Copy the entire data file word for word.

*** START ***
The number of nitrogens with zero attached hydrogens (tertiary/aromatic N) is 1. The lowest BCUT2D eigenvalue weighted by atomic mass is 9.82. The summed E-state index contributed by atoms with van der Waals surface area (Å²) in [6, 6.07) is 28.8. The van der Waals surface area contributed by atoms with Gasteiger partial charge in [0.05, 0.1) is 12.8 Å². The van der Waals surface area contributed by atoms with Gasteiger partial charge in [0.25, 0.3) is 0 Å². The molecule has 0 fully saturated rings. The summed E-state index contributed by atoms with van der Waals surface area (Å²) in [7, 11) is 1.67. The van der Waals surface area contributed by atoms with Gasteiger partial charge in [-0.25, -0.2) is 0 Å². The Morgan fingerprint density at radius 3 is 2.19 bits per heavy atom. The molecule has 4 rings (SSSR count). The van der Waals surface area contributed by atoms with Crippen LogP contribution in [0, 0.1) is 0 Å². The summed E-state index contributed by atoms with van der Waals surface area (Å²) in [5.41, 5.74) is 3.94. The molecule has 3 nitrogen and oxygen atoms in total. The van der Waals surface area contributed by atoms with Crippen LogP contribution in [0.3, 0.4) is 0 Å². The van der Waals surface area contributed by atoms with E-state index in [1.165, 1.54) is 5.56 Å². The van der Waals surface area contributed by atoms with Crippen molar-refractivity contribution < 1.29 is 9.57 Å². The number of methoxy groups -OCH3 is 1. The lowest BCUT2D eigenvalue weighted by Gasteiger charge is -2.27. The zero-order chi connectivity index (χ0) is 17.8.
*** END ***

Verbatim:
The number of nitrogens with zero attached hydrogens (tertiary/aromatic N) is 1. The lowest BCUT2D eigenvalue weighted by atomic mass is 9.82. The summed E-state index contributed by atoms with van der Waals surface area (Å²) in [6, 6.07) is 28.8. The van der Waals surface area contributed by atoms with Gasteiger partial charge in [0.05, 0.1) is 12.8 Å². The van der Waals surface area contributed by atoms with Gasteiger partial charge in [0.25, 0.3) is 0 Å². The molecule has 0 fully saturated rings. The summed E-state index contributed by atoms with van der Waals surface area (Å²) in [7, 11) is 1.67. The van der Waals surface area contributed by atoms with Gasteiger partial charge in [-0.25, -0.2) is 0 Å². The Morgan fingerprint density at radius 3 is 2.19 bits per heavy atom. The molecule has 4 rings (SSSR count). The van der Waals surface area contributed by atoms with Crippen LogP contribution in [0, 0.1) is 0 Å². The summed E-state index contributed by atoms with van der Waals surface area (Å²) in [5.41, 5.74) is 3.94. The molecule has 3 nitrogen and oxygen atoms in total. The van der Waals surface area contributed by atoms with Crippen LogP contribution in [0.3, 0.4) is 0 Å². The van der Waals surface area contributed by atoms with E-state index in [1.165, 1.54) is 5.56 Å². The van der Waals surface area contributed by atoms with Crippen molar-refractivity contribution < 1.29 is 9.57 Å². The number of methoxy groups -OCH3 is 1. The lowest BCUT2D eigenvalue weighted by Gasteiger charge is -2.27. The zero-order chi connectivity index (χ0) is 17.8.